It tells you a lot about modern football – and even more about the modern Liverpool – that this article is even being written. A top level manager is about to be praised for his common sense, a common sense which has been blowing through Merseyside like the freshest breath of air.
Jurgen Klopp has overseen three draws and two wins ever since Brendan Rodgers was sacked after drawing with Everton a month and a day ago, but there is so, so much more to it than that.
Liverpool knew that they were becoming the envy of many by appointing a manager universally adored across the football world for his relaxed demeanour, his quotable press conferences and, most importantly of all, his tactics, but what they wouldn’t have known was that he would also come to resemble the perfect counter-balance for events at Anfield. Everything is suddenly, remarkably, making sense.
It’s all a bit weird, really.
Liverpool fans are used to seeing their club in the headlines for some sort of ownership row affecting its very future, or a manager backed into a corner and making tactical tweaks until he can spin his way out of it, or a star player (and his agent) burning his bridges until he found one which took him to a more lucrative destination. Yet now instead of a soap opera, Liverpool are on their way to becoming a critically-acclaimed drama. It’s a bit like when you wake up expecting a hangover only to find out that you haven’t got one.
For historical context, it was a year ago yesterday that Rodgers fielded a weakened team against Real Madrid at the Bernabeu – alienating Steven Gerrard, Raheem Sterling and others to virtually sacrifice the game.
Liverpool lost 1-0 – although Rodgers praised them afterwards – and then, with the big names restored, lost 2-1 at home to Chelsea the following Saturday.
The latter months of Rodgers’ reign were full of stuff like that, but 12 months on, Klopp has taken a full-strength squad to Russia for tonight’s Europa League clash with Rubin Kazan. That same full-strength squad will then return to Liverpool to prepare for Sunday’s clash with Crystal Palace. All of your players being available for all of your games – it’s a radical concept, but it might just catch on.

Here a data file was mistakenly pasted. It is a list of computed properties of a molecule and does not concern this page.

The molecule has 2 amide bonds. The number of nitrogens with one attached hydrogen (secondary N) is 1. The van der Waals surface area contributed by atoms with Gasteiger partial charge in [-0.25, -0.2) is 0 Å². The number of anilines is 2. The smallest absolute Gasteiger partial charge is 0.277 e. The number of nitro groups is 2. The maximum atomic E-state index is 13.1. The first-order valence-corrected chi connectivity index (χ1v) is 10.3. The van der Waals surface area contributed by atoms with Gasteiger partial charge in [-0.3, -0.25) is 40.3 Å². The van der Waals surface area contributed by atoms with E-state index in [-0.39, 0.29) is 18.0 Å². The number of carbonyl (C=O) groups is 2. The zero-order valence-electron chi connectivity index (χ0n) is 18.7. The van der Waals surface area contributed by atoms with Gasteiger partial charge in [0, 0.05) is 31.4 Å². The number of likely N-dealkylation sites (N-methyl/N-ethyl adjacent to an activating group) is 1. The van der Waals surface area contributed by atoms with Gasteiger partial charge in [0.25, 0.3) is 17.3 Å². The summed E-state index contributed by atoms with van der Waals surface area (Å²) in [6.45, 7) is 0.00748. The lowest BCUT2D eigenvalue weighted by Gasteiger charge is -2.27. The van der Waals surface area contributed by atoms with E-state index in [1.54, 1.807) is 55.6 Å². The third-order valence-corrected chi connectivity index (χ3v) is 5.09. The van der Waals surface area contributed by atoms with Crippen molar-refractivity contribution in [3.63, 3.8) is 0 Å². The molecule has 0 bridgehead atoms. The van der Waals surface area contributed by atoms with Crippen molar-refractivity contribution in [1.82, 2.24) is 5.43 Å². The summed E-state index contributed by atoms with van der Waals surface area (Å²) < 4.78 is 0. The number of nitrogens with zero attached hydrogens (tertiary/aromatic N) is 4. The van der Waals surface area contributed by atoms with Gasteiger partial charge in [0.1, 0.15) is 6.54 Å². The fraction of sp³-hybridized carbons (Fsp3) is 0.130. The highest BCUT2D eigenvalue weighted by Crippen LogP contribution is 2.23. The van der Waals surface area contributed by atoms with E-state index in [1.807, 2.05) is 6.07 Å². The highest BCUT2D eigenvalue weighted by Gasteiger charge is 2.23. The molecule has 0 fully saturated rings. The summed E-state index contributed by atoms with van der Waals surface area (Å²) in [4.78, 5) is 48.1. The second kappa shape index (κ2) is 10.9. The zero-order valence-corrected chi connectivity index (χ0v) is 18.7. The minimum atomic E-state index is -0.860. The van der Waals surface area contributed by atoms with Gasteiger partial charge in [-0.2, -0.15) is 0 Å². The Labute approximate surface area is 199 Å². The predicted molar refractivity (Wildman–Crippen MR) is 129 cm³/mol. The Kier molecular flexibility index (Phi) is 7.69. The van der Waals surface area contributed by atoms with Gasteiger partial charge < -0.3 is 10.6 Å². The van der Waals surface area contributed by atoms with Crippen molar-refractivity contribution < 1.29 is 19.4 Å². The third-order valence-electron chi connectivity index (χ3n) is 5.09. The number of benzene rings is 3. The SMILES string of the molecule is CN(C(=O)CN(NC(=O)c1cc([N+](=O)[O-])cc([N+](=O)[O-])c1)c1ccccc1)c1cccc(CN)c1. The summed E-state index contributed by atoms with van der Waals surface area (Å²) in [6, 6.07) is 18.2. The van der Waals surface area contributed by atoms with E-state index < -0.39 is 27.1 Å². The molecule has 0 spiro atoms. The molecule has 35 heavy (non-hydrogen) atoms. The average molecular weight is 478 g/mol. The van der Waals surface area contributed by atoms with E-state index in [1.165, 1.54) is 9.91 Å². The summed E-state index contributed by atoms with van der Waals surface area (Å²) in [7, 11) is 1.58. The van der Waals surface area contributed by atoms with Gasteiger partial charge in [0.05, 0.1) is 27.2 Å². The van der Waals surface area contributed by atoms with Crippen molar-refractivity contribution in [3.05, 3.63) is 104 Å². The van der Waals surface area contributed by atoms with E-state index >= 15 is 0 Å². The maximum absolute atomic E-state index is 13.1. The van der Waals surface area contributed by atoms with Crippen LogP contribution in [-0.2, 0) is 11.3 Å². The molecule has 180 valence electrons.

Of course these are early days, and Klopp’s relentless style will catch up with his players eventually, but there are other decisions which the German is making which just seem to be the correct ones.
In fairness, Gerrard’s return to the club from Los Angeles during the MLS off-season was being mentioned before he’d even left, but this week Klopp was quick to stress that this will be for training purposes only – and rightly so. He’ll be a great asset to have around the place.
On the pitch, and after the draw with Southampton last month, Klopp spoke of how his players needed to realise that it wasn’t ‘the end of the world’ when Sadio Mane equalised for Saints four minutes from time, as such an emotional reaction was making the prospect of scoring a late winner unlikely. Again, sensible.
Against Chelsea on Saturday, and when sensing that the time was right to kill off their beleaguered hosts, the German decided to withdraw James Milner – a player seemingly promised the earth when signed by Rodgers – in order to bring on Christian Benteke.
Surely the easier option would have been to replace one of Philippe Coutinho, Roberto Firmino or Adam Lallana, but common sense dictated that they should all be on the pitch for a better chance of scoring a goal. Or two goals, as it turned out.
In analysing that game for Four Four Two, the tactics expert Michael Cox pointed out that in terms of the numbers of tackles made, interceptions and ball recoveries, Liverpool’s display at Stamford Bridge wasn’t too far removed from the draw at Everton in Rodgers’ final game. Crucially, though, it was the areas of the pitch in which these actions were taking place which made the difference – the infamous Gegenpressing coming to the fore as Liverpool won the ball back in dangerous areas.
And again, there is something so sensible about winning the ball from vulnerable opponents high up the pitch, with Cox citing an old Klopp quote in that piece which goes: ‘The best moment to win the ball is immediately after your team just lost it. The opponent is still looking for orientation where to pass the ball.’ Sense. Just outright common sense.
It still might not prove enough, of course.
Klopp has entered a league flush with financial superpowers, with only a few spots available to him which would constitute a successful season, and – as is increasingly the case – Liverpool’s fate is still going to depend on the underperformance of others.
But in ushering in a radical, almost forgotten era of sensibility, the new Reds manager is giving his side the best chance possible of achieving that success.
The sense of sense is rife at Liverpool, and it might stop feeling so weird soon.
Read more from Mark Jones